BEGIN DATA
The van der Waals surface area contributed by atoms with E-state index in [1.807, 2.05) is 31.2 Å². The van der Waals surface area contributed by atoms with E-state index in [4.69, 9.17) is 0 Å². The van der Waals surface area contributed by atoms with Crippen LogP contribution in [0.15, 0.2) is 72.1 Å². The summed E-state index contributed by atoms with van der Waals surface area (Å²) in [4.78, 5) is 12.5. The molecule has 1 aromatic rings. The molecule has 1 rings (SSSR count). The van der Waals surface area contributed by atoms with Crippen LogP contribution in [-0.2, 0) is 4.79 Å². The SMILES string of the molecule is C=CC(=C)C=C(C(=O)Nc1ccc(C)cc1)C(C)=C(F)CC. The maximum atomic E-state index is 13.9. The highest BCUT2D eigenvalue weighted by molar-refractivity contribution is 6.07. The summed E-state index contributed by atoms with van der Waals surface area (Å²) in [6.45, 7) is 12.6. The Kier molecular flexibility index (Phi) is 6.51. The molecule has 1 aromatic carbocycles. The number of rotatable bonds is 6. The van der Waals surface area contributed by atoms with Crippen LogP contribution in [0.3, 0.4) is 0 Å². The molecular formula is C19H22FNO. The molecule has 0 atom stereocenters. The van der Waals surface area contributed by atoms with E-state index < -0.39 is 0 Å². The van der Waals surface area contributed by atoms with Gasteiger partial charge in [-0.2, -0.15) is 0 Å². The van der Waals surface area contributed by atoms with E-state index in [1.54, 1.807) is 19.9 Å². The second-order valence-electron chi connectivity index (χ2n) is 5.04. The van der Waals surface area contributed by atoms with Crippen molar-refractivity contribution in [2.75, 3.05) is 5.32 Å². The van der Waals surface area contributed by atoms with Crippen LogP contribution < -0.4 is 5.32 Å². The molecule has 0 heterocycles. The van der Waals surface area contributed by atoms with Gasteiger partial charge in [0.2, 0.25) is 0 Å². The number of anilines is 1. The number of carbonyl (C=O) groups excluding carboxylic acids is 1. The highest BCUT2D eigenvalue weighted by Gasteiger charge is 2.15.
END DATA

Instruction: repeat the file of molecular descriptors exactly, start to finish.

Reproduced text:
The van der Waals surface area contributed by atoms with E-state index in [1.807, 2.05) is 31.2 Å². The van der Waals surface area contributed by atoms with E-state index in [4.69, 9.17) is 0 Å². The van der Waals surface area contributed by atoms with Crippen LogP contribution in [0.15, 0.2) is 72.1 Å². The summed E-state index contributed by atoms with van der Waals surface area (Å²) in [4.78, 5) is 12.5. The molecule has 1 aromatic rings. The molecule has 1 rings (SSSR count). The van der Waals surface area contributed by atoms with Crippen LogP contribution in [-0.2, 0) is 4.79 Å². The SMILES string of the molecule is C=CC(=C)C=C(C(=O)Nc1ccc(C)cc1)C(C)=C(F)CC. The maximum atomic E-state index is 13.9. The highest BCUT2D eigenvalue weighted by molar-refractivity contribution is 6.07. The summed E-state index contributed by atoms with van der Waals surface area (Å²) in [6.45, 7) is 12.6. The Kier molecular flexibility index (Phi) is 6.51. The molecule has 1 aromatic carbocycles. The number of rotatable bonds is 6. The van der Waals surface area contributed by atoms with Crippen LogP contribution in [0.3, 0.4) is 0 Å². The molecular formula is C19H22FNO. The molecule has 0 atom stereocenters. The van der Waals surface area contributed by atoms with E-state index < -0.39 is 0 Å². The van der Waals surface area contributed by atoms with Gasteiger partial charge in [-0.2, -0.15) is 0 Å². The van der Waals surface area contributed by atoms with E-state index in [1.54, 1.807) is 19.9 Å². The second-order valence-electron chi connectivity index (χ2n) is 5.04. The van der Waals surface area contributed by atoms with Crippen molar-refractivity contribution in [2.75, 3.05) is 5.32 Å². The van der Waals surface area contributed by atoms with Crippen LogP contribution < -0.4 is 5.32 Å². The molecule has 0 heterocycles. The van der Waals surface area contributed by atoms with Gasteiger partial charge in [0.2, 0.25) is 0 Å². The number of anilines is 1. The number of carbonyl (C=O) groups excluding carboxylic acids is 1. The highest BCUT2D eigenvalue weighted by Gasteiger charge is 2.15.